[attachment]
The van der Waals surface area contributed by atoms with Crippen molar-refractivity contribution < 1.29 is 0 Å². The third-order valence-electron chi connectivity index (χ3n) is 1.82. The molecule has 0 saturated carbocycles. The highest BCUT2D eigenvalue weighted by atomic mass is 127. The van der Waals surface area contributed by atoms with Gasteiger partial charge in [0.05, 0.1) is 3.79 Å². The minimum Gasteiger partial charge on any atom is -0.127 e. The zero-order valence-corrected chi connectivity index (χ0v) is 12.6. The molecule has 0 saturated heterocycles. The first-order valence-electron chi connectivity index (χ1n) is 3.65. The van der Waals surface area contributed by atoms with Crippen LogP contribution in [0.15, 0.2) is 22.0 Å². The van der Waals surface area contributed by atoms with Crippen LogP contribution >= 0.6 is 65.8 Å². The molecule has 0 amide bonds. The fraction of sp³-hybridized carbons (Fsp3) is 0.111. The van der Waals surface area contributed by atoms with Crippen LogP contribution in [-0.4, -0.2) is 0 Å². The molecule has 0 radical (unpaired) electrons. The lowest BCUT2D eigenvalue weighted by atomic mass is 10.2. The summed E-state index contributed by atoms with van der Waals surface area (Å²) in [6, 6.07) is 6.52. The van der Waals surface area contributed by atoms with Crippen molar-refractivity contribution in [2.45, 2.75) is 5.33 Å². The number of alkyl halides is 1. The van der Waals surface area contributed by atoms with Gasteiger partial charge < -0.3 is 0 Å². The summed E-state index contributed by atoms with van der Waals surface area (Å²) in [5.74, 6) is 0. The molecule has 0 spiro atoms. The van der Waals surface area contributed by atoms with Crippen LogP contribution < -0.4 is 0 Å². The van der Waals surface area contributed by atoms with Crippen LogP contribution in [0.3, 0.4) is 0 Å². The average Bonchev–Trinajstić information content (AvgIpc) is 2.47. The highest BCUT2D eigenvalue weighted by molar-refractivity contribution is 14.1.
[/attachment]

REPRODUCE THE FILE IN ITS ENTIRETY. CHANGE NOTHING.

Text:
The van der Waals surface area contributed by atoms with Crippen molar-refractivity contribution < 1.29 is 0 Å². The third-order valence-electron chi connectivity index (χ3n) is 1.82. The molecule has 0 saturated carbocycles. The highest BCUT2D eigenvalue weighted by atomic mass is 127. The van der Waals surface area contributed by atoms with Gasteiger partial charge in [0.05, 0.1) is 3.79 Å². The minimum Gasteiger partial charge on any atom is -0.127 e. The zero-order valence-corrected chi connectivity index (χ0v) is 12.6. The molecule has 0 saturated heterocycles. The first-order valence-electron chi connectivity index (χ1n) is 3.65. The van der Waals surface area contributed by atoms with Crippen LogP contribution in [0.15, 0.2) is 22.0 Å². The van der Waals surface area contributed by atoms with Crippen LogP contribution >= 0.6 is 65.8 Å². The molecule has 0 amide bonds. The fraction of sp³-hybridized carbons (Fsp3) is 0.111. The van der Waals surface area contributed by atoms with Crippen LogP contribution in [-0.4, -0.2) is 0 Å². The molecule has 0 radical (unpaired) electrons. The lowest BCUT2D eigenvalue weighted by atomic mass is 10.2. The summed E-state index contributed by atoms with van der Waals surface area (Å²) in [6, 6.07) is 6.52. The van der Waals surface area contributed by atoms with Crippen molar-refractivity contribution in [2.45, 2.75) is 5.33 Å². The number of alkyl halides is 1. The van der Waals surface area contributed by atoms with Gasteiger partial charge < -0.3 is 0 Å². The summed E-state index contributed by atoms with van der Waals surface area (Å²) in [5.74, 6) is 0. The molecule has 0 spiro atoms. The van der Waals surface area contributed by atoms with Crippen LogP contribution < -0.4 is 0 Å². The van der Waals surface area contributed by atoms with Crippen LogP contribution in [0.3, 0.4) is 0 Å². The average Bonchev–Trinajstić information content (AvgIpc) is 2.47. The highest BCUT2D eigenvalue weighted by molar-refractivity contribution is 14.1.